Baptism in the Early Church: History, Theology, and Liturgy in the First Five Centuries

By Everett Ferguson | Go to book overview

53. Baptismal Fonts: East

Introduction to Baptismal Fonts

When Christians built special buildings and basins for performing baptisms, they employed various names for these places.1 From secular usage they adopted

(swimming bath; the less frequent is new), (place for swimming; reservoir or cistern), (bath, place for bathing, water for washing; but rarely , bath house), piscina (fish pond or swimming pool), fons (spring, fount, or source, from which is derived font, and probably resulting from the custom of baptizing in springs) — the usual word from the fifth century on, balneum (a room or place for bathing), and lavacrum (washing, bath). A distinctively Christian usage for baptistery was , the place of enlightenment. I will follow the modern convention of using baptistery (from ) for the building (room or rooms) where baptisms were performed and piscina or font for the pool or basin in which the actual baptisms occurred. The large number of special structures for baptism built in the fourth to sixth centuries testifies to its importance in the church.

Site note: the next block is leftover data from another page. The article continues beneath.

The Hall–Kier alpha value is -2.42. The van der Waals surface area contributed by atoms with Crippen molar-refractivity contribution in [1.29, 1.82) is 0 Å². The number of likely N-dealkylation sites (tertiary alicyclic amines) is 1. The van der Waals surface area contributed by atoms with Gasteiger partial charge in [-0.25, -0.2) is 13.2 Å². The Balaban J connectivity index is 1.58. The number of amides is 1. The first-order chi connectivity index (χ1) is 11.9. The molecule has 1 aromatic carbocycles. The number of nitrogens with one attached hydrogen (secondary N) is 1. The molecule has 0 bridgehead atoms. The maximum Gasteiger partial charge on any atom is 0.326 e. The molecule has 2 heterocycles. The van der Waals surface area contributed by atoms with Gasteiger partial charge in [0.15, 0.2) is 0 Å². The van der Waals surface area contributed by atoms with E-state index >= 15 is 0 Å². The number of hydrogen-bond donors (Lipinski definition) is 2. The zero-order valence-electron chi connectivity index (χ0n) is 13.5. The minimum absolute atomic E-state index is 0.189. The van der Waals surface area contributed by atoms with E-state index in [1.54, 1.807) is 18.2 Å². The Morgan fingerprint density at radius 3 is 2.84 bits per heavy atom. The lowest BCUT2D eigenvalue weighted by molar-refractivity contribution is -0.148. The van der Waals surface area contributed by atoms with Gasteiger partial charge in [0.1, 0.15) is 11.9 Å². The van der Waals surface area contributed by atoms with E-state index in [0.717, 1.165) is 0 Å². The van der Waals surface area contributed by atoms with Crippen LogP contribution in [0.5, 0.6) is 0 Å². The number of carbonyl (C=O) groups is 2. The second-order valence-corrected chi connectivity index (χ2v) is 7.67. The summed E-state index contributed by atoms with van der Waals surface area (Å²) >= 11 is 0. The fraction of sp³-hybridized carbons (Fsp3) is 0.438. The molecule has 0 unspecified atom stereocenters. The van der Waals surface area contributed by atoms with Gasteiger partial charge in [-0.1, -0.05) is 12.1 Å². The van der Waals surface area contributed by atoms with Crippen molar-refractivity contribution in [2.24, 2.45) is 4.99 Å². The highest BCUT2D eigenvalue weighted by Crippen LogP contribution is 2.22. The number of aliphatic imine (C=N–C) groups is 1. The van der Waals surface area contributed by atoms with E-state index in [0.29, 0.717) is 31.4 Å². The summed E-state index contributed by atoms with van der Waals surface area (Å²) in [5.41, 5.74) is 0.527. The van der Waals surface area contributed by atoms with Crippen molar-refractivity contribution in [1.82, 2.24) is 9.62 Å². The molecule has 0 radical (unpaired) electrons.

The literary sources give two principal symbolisms for the baptismal font — the tomb of death and resurrection and the womb of new birth.2 The former symbolism was reinforced by variations on a cross shape, which became fairly common in the fifth and sixth centuries. Both baptisteries and basins in the shape of a hexagon may have alluded to Jesus’ death on the sixth day of the week; the octagon to his resurrection on the eighth day or at any rate to the idea of resurrection and eternal life.3 The

1. F. W. Deichmann, “Baptisterium,” in Theodor Klauser, ed., Reallexikon für Antike und Christentum (Stuttgart: Hiersmann, 1950), Vol. 1, cols. 1157–1167 (1158), for the names and references.

2. W. M. Bedard, The Symbolism of the Baptismal Font in Early Christian Thought (Washington, D.C.: Catholic University of America, 1951).

3. F. J. Dölger, “Zur Symbolik des altchristlichen Taufhauses,” Antike und Christentum 4 (1934): 153-187; Paul A. Underwood, “The Fountain of Life in Manuscripts of the Gospels,” Dumbarton

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